Paul McCartney performs for Lac-Mégantic survivors

Hundreds of survivors from Lac-Mégantic, Que. will be treated to a Paul McCartney concert tonight for free in Quebec City.
About 5.7 million litres of light crude oil spilled into the heart of Lac-Mégantic when a train derailed on July 6. (Ryan Remiorz/Canadian Press)

Hundreds of survivors from Lac-Mégantic, Que., will be treated to a Paul McCartney concert tonight for free in Quebec City.

Concert organizers offered the tickets to the residents of the devastated town, where two weeks ago a train carrying 7.2 million litres of light crude oil derailed in the centre of town, causing blasts that killed dozens of people.

Hearing music icon Paul McCartney play Tuesday on Quebec City's historic Plains of Abraham is a little more special for Caroline Tremblay than the average rock fan.

Her husband was a big admirer of the former Beatle.

Paul McCartney returns to Quebec City on Tuesday.

Tremblay's husband, Guy Bolduc, was among the dozens killed when fireballs engulfed the bar where he was performing in downtown Lac-Mégantic.

"He adored Mr. McCartney," Tremblay wrote in a moving letter to promoter 3 E Event, Experience, Emotion, which offered free tickets to the musician's show for Lac-Mégantic survivors.

"You have allowed my children and me to discover the musical universe of this great artist and (a chance to) bathe in music at a party surrounded by our friends."

The free ticket idea was floated to McCartney's team by the promoter at the beginning of last week. The former Beatle's entourage quickly agreed.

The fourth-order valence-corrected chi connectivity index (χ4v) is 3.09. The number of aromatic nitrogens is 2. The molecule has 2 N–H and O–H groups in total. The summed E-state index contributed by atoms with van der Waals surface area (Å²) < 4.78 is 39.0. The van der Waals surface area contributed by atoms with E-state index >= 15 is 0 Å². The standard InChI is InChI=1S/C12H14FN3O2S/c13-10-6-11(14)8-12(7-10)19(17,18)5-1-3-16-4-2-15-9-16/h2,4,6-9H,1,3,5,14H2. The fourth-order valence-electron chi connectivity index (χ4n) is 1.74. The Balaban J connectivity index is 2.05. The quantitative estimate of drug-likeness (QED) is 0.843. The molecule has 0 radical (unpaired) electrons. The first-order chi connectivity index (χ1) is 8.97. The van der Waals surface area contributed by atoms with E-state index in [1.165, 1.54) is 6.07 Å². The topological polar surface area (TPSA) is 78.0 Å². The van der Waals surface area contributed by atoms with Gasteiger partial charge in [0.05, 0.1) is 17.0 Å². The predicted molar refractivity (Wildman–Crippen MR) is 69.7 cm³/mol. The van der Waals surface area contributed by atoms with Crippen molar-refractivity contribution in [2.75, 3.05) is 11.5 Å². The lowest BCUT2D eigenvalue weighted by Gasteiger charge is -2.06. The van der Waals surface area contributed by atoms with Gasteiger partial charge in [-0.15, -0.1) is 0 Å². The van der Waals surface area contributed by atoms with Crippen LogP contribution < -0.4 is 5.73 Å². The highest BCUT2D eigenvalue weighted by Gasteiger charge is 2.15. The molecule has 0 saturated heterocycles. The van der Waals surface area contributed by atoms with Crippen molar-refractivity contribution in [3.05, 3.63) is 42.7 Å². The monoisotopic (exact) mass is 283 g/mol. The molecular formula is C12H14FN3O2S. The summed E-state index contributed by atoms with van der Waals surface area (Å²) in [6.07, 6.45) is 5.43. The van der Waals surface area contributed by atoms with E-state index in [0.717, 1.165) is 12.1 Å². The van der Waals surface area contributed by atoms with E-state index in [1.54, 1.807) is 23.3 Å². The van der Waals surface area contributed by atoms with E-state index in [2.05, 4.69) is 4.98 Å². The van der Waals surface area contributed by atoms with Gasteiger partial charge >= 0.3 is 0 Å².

Luci Tremblay, director of communications for promoter 3 E, said organizers were touched by Tremblay's message.

"I was almost crying when I read that message this morning," she said. "It was very nice of her to write to us."

1,000 tickets set aside

Quebec provincial police believe 47 people were killed in the July 6 disaster. About 2,000 people were forced to flee the area, although most have been allowed to return home.

Luci Tremblay said 1,000 tickets had been set aside, and about 900 people took up the offer. About 10 buses were also donated in the Lac-Mégantic area to bring them to the show.

"We gave them 1,000 tickets, but in our mind, if 200 persons want to come, or 400 or 600, the important thing for us was they can do it, no problem," said Tremblay.

She said Mayor Colette Roy-Laroche was pleased with the response, because it represents about 10 per cent of the town's population.

Tremblay was also impressed with the interest, given the dire circumstances.

"Some people are preparing funerals, some of them are moving so maybe they're not in the mood to come but what we wanted was those who wanted to come, they can do it."

In her email to the promoter, Bolduc's wife said people in Lac-Mégantic are grateful for the chance to see the singer.

"It's a generous gesture that will give us a little break from the difficult moments," said Caroline Tremblay.

Oil spill numbers:

  • 7.2M litres carried by train.
  • 5.7M litres spilled into the environment.
  • 900,000 litres left inside remaining 9 intact freight cars.
  • 600,000 litres recovered by cleanup crews.

The tickets given to the Lac-Megantic survivors would regularly sell for $99.

On Monday, Quebec’s environment ministry released a new estimate of the amount of light crude oil that spilled after the July 6 derailment.

The ministry stated that a total of 5.7 million litres of oil spilled into the air, water and ground in Lac-Mégantic.

In the first days after the spill, Quebec Environment Minister Yves-François Blanchet told CBC that about 100,000 litres of oil had spilled into the nearby Chaudière River. 

Only nine of the trains 72 cars were left intact after the explosions. Almost 80 per cent of the oil being carried by the freight cars poured into the environment.

With files from The Canadian Press